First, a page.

McGrath argues that “A narrative approach to Christian apologetics does not displace other approaches” but rather “is best seen as supplementing other approaches (8).” I might be able to buy that except for that he argues later that “Narrative acts as both the medium and the message in Christian apologetics (15).” That makes for a rather exclusionary statement. One that he follows with the claim that “demonstrating the reasonableness or truth of Christianity does not always lead people to embrace it (15).” This is true and is clearly supported by numerous Scriptural texts (such as these found just thumbing through the first half of the Gospel of John– 3:11,12, 5:36-39, 8:45-47, 10:24-26, 12:39) none of which are cited by McGrath. His next statement however, lacks the same force. “Truth is no guarantor of relevance. Veracity is one thing–indeed, a good thing. Existential traction, however, is something very different (16).” Where McGrath errs is in citing as an example 3 true statements involving measured rainfall, the weight of gold, and a certain Nobel Prize nomination. These, he argues, “may be true yet possess little, if any, relevance for human existence… while they might be interesting, none of them probably makes the slightest difference to anyone (15).”
McGrath is correct in his appraisal but wrong in his application. The examples he uses are indeed true, but they are not what one would call Gospel Truths, or doctrine, which is exactly why they lack any “existential traction,” not because they are set outside the context of a winsome narrative, as McGrath suggests. If McGrath is correct in his definition of apologetics as “depicting its world of beauty, goodness, and truth faithfully and vividly, so that people will be drawn by the richness and depth of its vision of things,” rather than the traditional definition of “persuading people that a certain set of ideas is right (18),” then I can see why his winsome narrative approach is so crucial.
The problem is, though I agree on one hand that the Bible itself is made up of said narrative, and that we actually are but players in this great drama of redemption, I disagree that the manner in which the story is relayed has the power in and of itself to produce transformation in one’s life. Romans 1:16 tells us that the Gospel itself IS the power of God unto salvation to everyone who believes. But effectual saving faith is a gift of God, not a natural response to a well told story (see Romans 10:20). McGrath solves this difficulty by arguing that we need to “move away from the traditional believers-nonbelievers paradigm to a new seekers-dwellers paradigm (99).” The book of Romans again proves problematic here for in the 11th verse of the third chapter we read, “no one understands; no one seeks for God.” Which is why we have to be super careful in distinguishing an intellectual acquiescence to the truth, and true saving faith.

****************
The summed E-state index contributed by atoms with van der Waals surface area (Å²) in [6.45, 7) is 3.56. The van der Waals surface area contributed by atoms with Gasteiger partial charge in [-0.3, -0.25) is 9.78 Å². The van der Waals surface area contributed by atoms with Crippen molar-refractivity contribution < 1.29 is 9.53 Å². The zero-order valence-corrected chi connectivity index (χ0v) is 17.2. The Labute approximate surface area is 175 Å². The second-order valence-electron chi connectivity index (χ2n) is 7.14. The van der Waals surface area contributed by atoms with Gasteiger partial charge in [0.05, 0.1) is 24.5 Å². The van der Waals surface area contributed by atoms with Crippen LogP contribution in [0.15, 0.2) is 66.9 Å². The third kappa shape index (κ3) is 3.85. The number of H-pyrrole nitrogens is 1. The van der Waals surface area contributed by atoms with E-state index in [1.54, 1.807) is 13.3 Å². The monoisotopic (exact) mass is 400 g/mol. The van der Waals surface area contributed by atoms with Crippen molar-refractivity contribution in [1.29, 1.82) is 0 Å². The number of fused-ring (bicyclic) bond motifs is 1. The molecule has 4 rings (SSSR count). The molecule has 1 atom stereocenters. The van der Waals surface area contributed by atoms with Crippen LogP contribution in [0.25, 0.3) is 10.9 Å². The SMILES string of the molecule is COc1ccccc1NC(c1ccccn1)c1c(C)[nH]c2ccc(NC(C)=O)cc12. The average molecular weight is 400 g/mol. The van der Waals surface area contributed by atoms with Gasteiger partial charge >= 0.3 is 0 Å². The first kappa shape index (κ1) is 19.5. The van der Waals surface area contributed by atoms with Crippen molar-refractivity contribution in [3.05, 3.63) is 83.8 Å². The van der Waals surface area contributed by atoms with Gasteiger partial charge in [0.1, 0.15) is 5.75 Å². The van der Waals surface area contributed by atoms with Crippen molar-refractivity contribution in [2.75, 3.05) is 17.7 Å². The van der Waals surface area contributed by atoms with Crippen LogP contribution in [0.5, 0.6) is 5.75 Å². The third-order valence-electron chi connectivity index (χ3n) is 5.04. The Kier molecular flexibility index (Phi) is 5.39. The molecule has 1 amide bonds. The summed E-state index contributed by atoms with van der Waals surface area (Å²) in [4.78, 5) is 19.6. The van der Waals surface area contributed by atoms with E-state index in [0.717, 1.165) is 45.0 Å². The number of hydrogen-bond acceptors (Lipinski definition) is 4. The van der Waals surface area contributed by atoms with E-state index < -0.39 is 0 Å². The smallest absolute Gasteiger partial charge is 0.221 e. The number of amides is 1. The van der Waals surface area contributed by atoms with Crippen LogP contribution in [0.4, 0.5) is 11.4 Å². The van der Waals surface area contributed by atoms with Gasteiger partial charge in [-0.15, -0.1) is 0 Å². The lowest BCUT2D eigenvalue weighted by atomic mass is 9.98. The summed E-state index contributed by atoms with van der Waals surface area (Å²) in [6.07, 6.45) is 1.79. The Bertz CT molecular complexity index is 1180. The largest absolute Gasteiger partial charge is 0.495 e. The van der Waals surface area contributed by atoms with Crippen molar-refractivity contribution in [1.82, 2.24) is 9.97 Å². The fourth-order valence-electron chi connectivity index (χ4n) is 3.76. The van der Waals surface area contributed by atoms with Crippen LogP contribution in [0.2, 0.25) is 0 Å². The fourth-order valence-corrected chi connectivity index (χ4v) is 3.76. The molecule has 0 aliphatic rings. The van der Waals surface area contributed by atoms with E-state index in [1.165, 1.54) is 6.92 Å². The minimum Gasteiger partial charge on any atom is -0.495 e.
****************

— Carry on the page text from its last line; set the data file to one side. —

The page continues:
McGrath is honest enough to acknowledge this danger, pointing first to his own conversion, which he describes as “an intellectual conversion, lacking any emotional or affective dimension (28) and later Dorothy Sayers’ self-criticism. “She at times wondered if she had fallen in love with the intellectual pattern that Christianity disclosed, rather than with the central character of that narrative (115).” These two testimonials are almost reminiscent of that of the demons in James 2:19. One has to applaud McGrath for pointing out this pitfall in any approach to Christian apologetics.
Since we’re already applauding, I might as well wrap things up. The end of the story is this: I was excited about reading this narrative approach to apologetics because I thought it would be an effective counter to the pragmatic, therapeutic, moralistic nonsense which has so weakened the church in my lifetime. But in the end I was disappointed by the emphasis on seeker-sensitive methodology and lack of urgency for the bold proclamation of the Gospel to a hell-bound world. That’s my narrative and here’s my rating:
Even though I was sent a free copy of this book from the publisher, I obviously wasn’t obligated to write a favorable review.